International streaming music service Spotify is on the brink of launching operations in Russia, with a head for the new office already selected and negotiations underway with local partners.
Alexander Kubaneishvili has been hired to head the Russian office of Spotify, following posts in advertising at Google and online sales at Microsoft, two sources in the music distribution market told Vedomosti. The information was confirmed by an acquaintance of Kubaneishvili.
Kubaneishvili and Spotify declined to comment. The precise date of the music service's launch in Russia has yet to be announced.
Founded in 2006 and launched in 2008 by Swedish startup Spotify AB, Spotify now operates in 55 countries worldwide, offering listeners an extensive catalogue of music thanks to global contracts with leading recording labels Universal Music, Sony Music and Warner Music, among others.
Users have two options: to listen for free but with advertising, or to pay a monthly subscription fee of $10 in the U.S. and 10 euros ($13.77) in Europe for ad-free listening.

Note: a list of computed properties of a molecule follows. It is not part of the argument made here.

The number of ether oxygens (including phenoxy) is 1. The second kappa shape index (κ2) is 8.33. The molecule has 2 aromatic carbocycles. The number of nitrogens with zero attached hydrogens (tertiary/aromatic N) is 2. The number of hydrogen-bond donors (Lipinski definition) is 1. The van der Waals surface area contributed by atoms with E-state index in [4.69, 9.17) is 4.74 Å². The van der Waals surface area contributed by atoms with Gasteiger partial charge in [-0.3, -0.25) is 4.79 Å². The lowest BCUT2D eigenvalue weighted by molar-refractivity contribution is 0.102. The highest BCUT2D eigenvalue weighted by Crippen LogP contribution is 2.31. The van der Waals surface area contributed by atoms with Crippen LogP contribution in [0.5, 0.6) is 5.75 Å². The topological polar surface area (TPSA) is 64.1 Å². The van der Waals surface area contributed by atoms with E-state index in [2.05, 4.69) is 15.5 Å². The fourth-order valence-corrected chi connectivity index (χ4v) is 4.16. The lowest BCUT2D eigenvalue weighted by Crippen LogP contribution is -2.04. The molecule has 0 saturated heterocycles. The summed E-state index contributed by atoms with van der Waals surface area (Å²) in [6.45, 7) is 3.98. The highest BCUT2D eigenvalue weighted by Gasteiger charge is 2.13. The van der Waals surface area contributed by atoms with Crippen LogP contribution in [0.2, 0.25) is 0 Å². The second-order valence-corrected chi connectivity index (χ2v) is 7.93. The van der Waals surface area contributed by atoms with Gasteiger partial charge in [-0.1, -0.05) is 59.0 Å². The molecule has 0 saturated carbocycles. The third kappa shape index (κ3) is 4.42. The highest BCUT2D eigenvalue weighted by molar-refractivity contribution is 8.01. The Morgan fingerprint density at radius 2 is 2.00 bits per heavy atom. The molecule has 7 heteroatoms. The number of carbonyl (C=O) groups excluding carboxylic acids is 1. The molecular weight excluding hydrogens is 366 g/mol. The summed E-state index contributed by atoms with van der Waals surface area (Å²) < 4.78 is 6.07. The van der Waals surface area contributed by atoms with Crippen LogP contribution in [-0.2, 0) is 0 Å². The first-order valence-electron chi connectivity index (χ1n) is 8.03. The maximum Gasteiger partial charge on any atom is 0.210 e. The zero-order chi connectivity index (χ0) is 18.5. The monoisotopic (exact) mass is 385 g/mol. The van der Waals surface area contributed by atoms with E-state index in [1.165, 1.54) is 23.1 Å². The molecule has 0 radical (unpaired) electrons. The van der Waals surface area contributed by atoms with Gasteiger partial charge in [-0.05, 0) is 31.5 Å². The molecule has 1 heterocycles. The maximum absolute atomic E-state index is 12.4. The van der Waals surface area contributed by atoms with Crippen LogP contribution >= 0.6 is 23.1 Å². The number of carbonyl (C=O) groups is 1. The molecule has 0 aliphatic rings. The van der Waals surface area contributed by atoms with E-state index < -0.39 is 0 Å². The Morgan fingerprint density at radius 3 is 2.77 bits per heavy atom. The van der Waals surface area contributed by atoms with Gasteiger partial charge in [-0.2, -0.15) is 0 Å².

Spotify plans to obtain music by Russian artists through agreements with digital distributors Orchard, Believe and Rights Communications, an employee in one of the companies said.
The sum library of these three distributors contains more than 90 percent of all domestic music to be found on Russian iTunes.
Among the challenges Spotify may face on entering the market are endemic piracy, a hot-button issue in the Russian music industry, and the presence of established streaming music providers.